The Numismatic Bibliomania Society



The E-Sylum: Volume 17, Number 41, October 5, 2014, Article 11


Dick Johnson submitted these thoughts on a recommendation of the Citizens Coinage Advisory Committee. Thanks! -Editor

To their credit the Citizens Coinage Advisory Committee (CCAC) is calling for the U.S. Treasury to issue two annual art medals. One, emblematic of Liberty and issued in a uniform series, would change only one side each year.

The other would be a Freestyle Art Medal allowing the artist to choose not only the subject but also a style to best present that theme. It is anticipated a medallic creation would be chosen by a new artist each year.

While the topic of issuing art medals struck by the U,S, Mint has long been discussed by the Committee, this is the first time the proposal has reached a full recommendation to the Treasury.

The Committee has substantial credentials for making such recommendation. Five numismatists have been members of the Committee during these discussions, including Michael Moran, Arthur Houghton, Roger Burdette and Robert Hoge.

Authorities from the medallic field include Heidi Wastweet and Jeanne Stevens-Sollman. Donald Scarinci, now in his second term, falls in both categories having collected U.S. Colonial coins and, within the last decade, has built the world's largest private art medal collection.

The recommendation suggests the size for each medal: 2-inch (40.6mm) for the annual Liberty series medal, and 3-inch (76.2mm) or thereabouts for the Freestyle Medal.

The Liberty Medal would contain one ounce of .999 fine silver, and the Freestyle Medal issued in both silver and bronze.

It is hoped the Mint resists the temptation to strike the Liberty Medal on a coining press, which it could easily do because of the size. As such it would fall within the bullion medal category and negate any art medal appeal, The design and model is hoped to be of such high relief it would be required to be struck on a medal press.

As for the Freestyle Medal its appeal will depend upon two things -- the reputation of the artist and the design of the image. The invitation for such a medal should attract only seasoned medallists. This should not be a training ground for wannabe medallists.

Unfortunately the initial submission of the design ideas must be as drawings. (I say unfortunately because exceptional art medal designs often cannot be expressed adequately as 2-dimensional drawings, they must be viewed as reliefs.)

From these entries however, a handful of designs would be selected and the artists must then furnish oversize bas-relief models. It is hoped the selection would be made by artists knowledgeable in medallic art and not government bureaucrats.

Final selection would be made from these entries. No payment would be made to artists submitting drawings, payments should be made to compensate all artists submitting models, with a substantial amount to the artist creating the final selection.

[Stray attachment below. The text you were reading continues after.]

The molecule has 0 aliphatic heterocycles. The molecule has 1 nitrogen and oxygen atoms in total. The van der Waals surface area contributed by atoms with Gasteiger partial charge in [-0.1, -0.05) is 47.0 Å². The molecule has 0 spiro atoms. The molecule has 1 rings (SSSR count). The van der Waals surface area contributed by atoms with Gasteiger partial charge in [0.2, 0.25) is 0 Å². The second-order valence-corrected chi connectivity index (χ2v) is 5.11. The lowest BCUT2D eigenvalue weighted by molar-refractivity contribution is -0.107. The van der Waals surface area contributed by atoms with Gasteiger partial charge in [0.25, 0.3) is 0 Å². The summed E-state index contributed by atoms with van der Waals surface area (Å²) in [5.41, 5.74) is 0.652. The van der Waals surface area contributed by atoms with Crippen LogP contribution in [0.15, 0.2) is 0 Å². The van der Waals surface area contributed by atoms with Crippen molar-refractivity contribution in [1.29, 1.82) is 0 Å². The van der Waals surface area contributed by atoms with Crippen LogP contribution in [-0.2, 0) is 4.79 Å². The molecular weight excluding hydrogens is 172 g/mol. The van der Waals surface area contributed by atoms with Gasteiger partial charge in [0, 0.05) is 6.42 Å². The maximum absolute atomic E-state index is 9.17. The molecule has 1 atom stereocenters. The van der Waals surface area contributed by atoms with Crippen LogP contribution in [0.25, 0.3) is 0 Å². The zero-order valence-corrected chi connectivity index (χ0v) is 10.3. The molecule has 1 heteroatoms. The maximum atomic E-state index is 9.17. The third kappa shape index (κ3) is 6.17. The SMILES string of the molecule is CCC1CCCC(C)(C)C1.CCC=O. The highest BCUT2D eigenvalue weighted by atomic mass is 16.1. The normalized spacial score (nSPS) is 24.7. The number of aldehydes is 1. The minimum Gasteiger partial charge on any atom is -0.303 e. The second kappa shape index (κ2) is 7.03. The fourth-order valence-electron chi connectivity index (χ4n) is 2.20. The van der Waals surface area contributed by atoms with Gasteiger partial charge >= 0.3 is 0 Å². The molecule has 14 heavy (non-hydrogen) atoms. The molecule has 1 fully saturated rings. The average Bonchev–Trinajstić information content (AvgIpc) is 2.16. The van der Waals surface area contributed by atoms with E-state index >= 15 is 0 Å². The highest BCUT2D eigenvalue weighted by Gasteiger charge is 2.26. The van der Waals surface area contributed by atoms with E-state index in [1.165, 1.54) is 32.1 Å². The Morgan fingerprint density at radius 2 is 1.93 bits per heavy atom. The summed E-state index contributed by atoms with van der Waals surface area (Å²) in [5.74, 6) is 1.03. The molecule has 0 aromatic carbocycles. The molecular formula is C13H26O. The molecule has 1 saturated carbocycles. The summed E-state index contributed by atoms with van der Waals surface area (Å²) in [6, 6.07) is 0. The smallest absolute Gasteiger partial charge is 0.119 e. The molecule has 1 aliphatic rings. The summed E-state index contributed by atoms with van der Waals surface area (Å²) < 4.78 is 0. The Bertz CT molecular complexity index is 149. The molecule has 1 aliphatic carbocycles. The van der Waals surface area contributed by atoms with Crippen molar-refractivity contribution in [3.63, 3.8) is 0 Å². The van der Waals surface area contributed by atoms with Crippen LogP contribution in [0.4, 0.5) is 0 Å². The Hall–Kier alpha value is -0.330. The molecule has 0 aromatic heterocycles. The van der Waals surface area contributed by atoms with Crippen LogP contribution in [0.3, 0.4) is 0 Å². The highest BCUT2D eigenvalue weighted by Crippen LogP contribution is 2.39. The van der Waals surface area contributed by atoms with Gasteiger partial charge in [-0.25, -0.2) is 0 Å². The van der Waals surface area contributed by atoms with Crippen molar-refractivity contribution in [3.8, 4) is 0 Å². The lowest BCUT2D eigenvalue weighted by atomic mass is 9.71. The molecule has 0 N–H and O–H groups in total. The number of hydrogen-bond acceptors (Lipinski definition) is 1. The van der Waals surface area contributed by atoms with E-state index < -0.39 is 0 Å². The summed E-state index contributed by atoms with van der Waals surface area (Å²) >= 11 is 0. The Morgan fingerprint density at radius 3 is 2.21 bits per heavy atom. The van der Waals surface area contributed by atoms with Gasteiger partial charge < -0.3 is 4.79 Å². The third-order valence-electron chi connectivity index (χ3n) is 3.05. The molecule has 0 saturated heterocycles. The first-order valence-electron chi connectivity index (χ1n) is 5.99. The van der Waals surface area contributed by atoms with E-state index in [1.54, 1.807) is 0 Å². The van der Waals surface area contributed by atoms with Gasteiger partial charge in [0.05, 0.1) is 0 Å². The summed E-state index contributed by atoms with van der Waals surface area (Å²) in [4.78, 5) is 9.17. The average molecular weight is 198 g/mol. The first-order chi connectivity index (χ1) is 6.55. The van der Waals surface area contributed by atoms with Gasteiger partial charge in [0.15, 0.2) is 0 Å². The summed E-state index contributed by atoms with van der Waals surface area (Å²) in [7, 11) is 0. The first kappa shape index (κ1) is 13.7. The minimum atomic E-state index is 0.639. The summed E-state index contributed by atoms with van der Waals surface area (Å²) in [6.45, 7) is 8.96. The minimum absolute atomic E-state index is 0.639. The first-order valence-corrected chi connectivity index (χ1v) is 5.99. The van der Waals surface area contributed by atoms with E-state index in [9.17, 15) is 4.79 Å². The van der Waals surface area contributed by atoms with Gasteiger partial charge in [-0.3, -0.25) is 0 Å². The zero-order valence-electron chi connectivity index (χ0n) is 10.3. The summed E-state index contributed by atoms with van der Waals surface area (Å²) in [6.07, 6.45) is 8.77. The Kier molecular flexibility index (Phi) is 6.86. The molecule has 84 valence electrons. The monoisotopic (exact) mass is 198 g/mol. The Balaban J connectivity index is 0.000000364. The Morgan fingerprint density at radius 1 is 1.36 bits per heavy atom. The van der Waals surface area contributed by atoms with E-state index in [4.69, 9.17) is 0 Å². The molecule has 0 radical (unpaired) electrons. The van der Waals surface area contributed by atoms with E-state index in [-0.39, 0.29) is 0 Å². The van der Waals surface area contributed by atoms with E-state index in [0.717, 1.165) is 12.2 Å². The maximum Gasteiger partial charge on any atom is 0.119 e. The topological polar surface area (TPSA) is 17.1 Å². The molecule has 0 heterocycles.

Production of the dies is another important aspect. Current attitude at the Mint is to make all reductions by computer engraving technology, as the Mint has mothballed all their Janvier reducing machines. Art medals require the delicate, realistic, finite execution of die-cutting best accomplished on Janvier or similar machines from metal patterns. ("If it's in the model, it's in the medal.")

Computer engraving, while satisfactory for most die-cutting and exhibits great savings in time, the images it produces are somewhat more plastic, less detailed in comparison to the life-like, finite realism which can be obtained by earlier established technology.

We welcome the Mint's return to art medal issuing. Previously it was phased out in the 1980s when all medal inventories were sold off -- some indignantly sold in grab-bags -- and no new medals issued, other than what was demanded by Congress.

The Treasury should not expect large sales of art medals, at least not like some of the coin issues they have come to experience recently. But issuing such art medals every year they are supporting a vital art media in America. They will earn a profit from coin issues; they will earn a reputation from art medal issuing.

We welcome this proposal.

Paul Gilkes wrote an article for Coin World about the CCAC recommendation at:

David Harper, editor of Numismatic News is conducting a poll, asking for comments and if you would purchase such art medals. He can be reached at:

I agree with Dick - I think this is a great (Back-to-the-Future) step forward for the Mint, and I'll look forward to the first products in this new program. -Editor

Wayne Homren, Editor

NBS ( Web

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